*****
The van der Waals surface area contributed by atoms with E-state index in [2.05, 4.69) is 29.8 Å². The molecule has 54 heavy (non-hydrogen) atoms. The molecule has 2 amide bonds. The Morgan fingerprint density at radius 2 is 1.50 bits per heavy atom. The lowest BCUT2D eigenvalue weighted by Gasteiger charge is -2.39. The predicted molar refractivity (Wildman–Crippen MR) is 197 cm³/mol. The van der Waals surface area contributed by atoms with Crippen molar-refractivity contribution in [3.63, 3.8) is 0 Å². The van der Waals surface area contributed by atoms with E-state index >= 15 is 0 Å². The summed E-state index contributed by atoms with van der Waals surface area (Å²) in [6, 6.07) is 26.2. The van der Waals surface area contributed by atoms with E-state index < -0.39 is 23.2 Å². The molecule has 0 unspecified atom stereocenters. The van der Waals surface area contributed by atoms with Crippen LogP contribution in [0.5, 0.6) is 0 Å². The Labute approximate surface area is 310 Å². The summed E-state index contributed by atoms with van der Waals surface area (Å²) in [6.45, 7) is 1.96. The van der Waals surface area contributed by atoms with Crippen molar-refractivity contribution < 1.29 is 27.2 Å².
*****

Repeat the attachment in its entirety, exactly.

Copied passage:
The van der Waals surface area contributed by atoms with E-state index in [2.05, 4.69) is 29.8 Å². The molecule has 54 heavy (non-hydrogen) atoms. The molecule has 2 amide bonds. The Morgan fingerprint density at radius 2 is 1.50 bits per heavy atom. The lowest BCUT2D eigenvalue weighted by Gasteiger charge is -2.39. The predicted molar refractivity (Wildman–Crippen MR) is 197 cm³/mol. The van der Waals surface area contributed by atoms with Crippen molar-refractivity contribution in [3.63, 3.8) is 0 Å². The van der Waals surface area contributed by atoms with E-state index >= 15 is 0 Å². The summed E-state index contributed by atoms with van der Waals surface area (Å²) in [6, 6.07) is 26.2. The van der Waals surface area contributed by atoms with E-state index < -0.39 is 23.2 Å². The molecule has 0 unspecified atom stereocenters. The van der Waals surface area contributed by atoms with Crippen LogP contribution in [0.5, 0.6) is 0 Å². The Labute approximate surface area is 310 Å². The summed E-state index contributed by atoms with van der Waals surface area (Å²) in [6.45, 7) is 1.96. The van der Waals surface area contributed by atoms with Crippen molar-refractivity contribution < 1.29 is 27.2 Å².